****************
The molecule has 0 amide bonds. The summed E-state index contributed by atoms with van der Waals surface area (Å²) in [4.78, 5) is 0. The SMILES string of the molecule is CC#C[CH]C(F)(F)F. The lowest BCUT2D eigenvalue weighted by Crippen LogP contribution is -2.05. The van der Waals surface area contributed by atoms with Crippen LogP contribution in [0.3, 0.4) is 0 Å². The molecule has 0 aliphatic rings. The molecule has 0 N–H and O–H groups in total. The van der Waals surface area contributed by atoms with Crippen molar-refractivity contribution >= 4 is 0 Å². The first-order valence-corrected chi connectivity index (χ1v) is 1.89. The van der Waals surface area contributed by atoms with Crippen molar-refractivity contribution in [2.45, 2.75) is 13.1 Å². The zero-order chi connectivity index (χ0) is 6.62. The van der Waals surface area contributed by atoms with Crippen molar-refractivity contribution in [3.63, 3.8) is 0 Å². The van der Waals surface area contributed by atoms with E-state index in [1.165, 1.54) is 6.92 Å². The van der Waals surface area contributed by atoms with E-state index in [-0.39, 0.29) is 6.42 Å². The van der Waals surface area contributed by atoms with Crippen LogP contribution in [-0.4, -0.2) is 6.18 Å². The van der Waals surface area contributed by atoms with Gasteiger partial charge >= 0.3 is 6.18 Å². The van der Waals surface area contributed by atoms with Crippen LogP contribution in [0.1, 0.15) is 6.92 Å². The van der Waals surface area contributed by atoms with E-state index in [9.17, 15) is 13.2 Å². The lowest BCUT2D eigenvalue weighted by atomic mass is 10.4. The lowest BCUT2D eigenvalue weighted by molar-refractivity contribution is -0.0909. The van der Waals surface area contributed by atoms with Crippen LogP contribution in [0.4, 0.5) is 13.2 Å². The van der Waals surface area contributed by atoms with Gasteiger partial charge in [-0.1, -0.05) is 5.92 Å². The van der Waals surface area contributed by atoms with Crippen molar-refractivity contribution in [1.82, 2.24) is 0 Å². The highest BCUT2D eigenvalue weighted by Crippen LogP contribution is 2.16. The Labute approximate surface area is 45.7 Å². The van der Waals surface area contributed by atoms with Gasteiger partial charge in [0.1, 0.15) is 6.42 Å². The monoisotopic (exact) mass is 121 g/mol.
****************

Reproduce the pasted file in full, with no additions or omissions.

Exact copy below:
The molecule has 0 amide bonds. The summed E-state index contributed by atoms with van der Waals surface area (Å²) in [4.78, 5) is 0. The SMILES string of the molecule is CC#C[CH]C(F)(F)F. The lowest BCUT2D eigenvalue weighted by Crippen LogP contribution is -2.05. The van der Waals surface area contributed by atoms with Crippen LogP contribution in [0.3, 0.4) is 0 Å². The molecule has 0 aliphatic rings. The molecule has 0 N–H and O–H groups in total. The van der Waals surface area contributed by atoms with Crippen molar-refractivity contribution >= 4 is 0 Å². The first-order valence-corrected chi connectivity index (χ1v) is 1.89. The van der Waals surface area contributed by atoms with Crippen molar-refractivity contribution in [2.45, 2.75) is 13.1 Å². The zero-order chi connectivity index (χ0) is 6.62. The van der Waals surface area contributed by atoms with Crippen molar-refractivity contribution in [3.63, 3.8) is 0 Å². The van der Waals surface area contributed by atoms with E-state index in [1.165, 1.54) is 6.92 Å². The van der Waals surface area contributed by atoms with E-state index in [-0.39, 0.29) is 6.42 Å². The van der Waals surface area contributed by atoms with Crippen LogP contribution in [-0.4, -0.2) is 6.18 Å². The van der Waals surface area contributed by atoms with Gasteiger partial charge >= 0.3 is 6.18 Å². The van der Waals surface area contributed by atoms with Crippen LogP contribution in [0.1, 0.15) is 6.92 Å². The van der Waals surface area contributed by atoms with E-state index in [9.17, 15) is 13.2 Å². The lowest BCUT2D eigenvalue weighted by atomic mass is 10.4. The lowest BCUT2D eigenvalue weighted by molar-refractivity contribution is -0.0909. The van der Waals surface area contributed by atoms with Crippen LogP contribution in [0.4, 0.5) is 13.2 Å². The van der Waals surface area contributed by atoms with Gasteiger partial charge in [-0.1, -0.05) is 5.92 Å². The van der Waals surface area contributed by atoms with Crippen molar-refractivity contribution in [1.82, 2.24) is 0 Å². The highest BCUT2D eigenvalue weighted by Crippen LogP contribution is 2.16. The Labute approximate surface area is 45.7 Å². The van der Waals surface area contributed by atoms with Gasteiger partial charge in [0.1, 0.15) is 6.42 Å². The monoisotopic (exact) mass is 121 g/mol.